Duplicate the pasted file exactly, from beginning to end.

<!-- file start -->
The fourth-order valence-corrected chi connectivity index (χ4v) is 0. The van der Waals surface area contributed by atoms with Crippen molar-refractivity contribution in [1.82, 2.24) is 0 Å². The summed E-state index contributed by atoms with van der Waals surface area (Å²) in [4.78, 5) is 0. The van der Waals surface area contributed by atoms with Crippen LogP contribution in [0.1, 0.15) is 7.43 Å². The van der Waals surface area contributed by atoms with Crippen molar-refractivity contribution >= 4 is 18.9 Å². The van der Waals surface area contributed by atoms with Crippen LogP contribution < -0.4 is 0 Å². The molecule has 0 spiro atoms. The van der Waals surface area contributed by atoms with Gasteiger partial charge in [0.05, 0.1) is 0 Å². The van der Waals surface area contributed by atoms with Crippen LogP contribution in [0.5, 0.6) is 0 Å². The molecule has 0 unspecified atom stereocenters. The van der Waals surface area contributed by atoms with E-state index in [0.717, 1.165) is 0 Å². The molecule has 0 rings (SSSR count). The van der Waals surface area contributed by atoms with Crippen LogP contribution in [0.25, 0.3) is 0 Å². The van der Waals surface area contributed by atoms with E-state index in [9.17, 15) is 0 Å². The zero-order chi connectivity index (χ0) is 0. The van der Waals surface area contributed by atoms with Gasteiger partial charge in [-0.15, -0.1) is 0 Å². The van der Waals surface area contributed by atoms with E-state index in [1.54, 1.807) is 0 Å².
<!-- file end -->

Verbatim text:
The fourth-order valence-corrected chi connectivity index (χ4v) is 0. The van der Waals surface area contributed by atoms with Crippen molar-refractivity contribution in [1.82, 2.24) is 0 Å². The summed E-state index contributed by atoms with van der Waals surface area (Å²) in [4.78, 5) is 0. The van der Waals surface area contributed by atoms with Crippen LogP contribution in [0.1, 0.15) is 7.43 Å². The van der Waals surface area contributed by atoms with Crippen molar-refractivity contribution >= 4 is 18.9 Å². The van der Waals surface area contributed by atoms with Crippen LogP contribution < -0.4 is 0 Å². The molecule has 0 spiro atoms. The van der Waals surface area contributed by atoms with Gasteiger partial charge in [0.05, 0.1) is 0 Å². The van der Waals surface area contributed by atoms with Crippen LogP contribution in [0.5, 0.6) is 0 Å². The molecule has 0 unspecified atom stereocenters. The van der Waals surface area contributed by atoms with E-state index in [0.717, 1.165) is 0 Å². The molecule has 0 rings (SSSR count). The van der Waals surface area contributed by atoms with Crippen LogP contribution in [0.25, 0.3) is 0 Å². The van der Waals surface area contributed by atoms with E-state index in [9.17, 15) is 0 Å². The zero-order chi connectivity index (χ0) is 0. The van der Waals surface area contributed by atoms with Gasteiger partial charge in [-0.15, -0.1) is 0 Å². The van der Waals surface area contributed by atoms with E-state index in [1.54, 1.807) is 0 Å².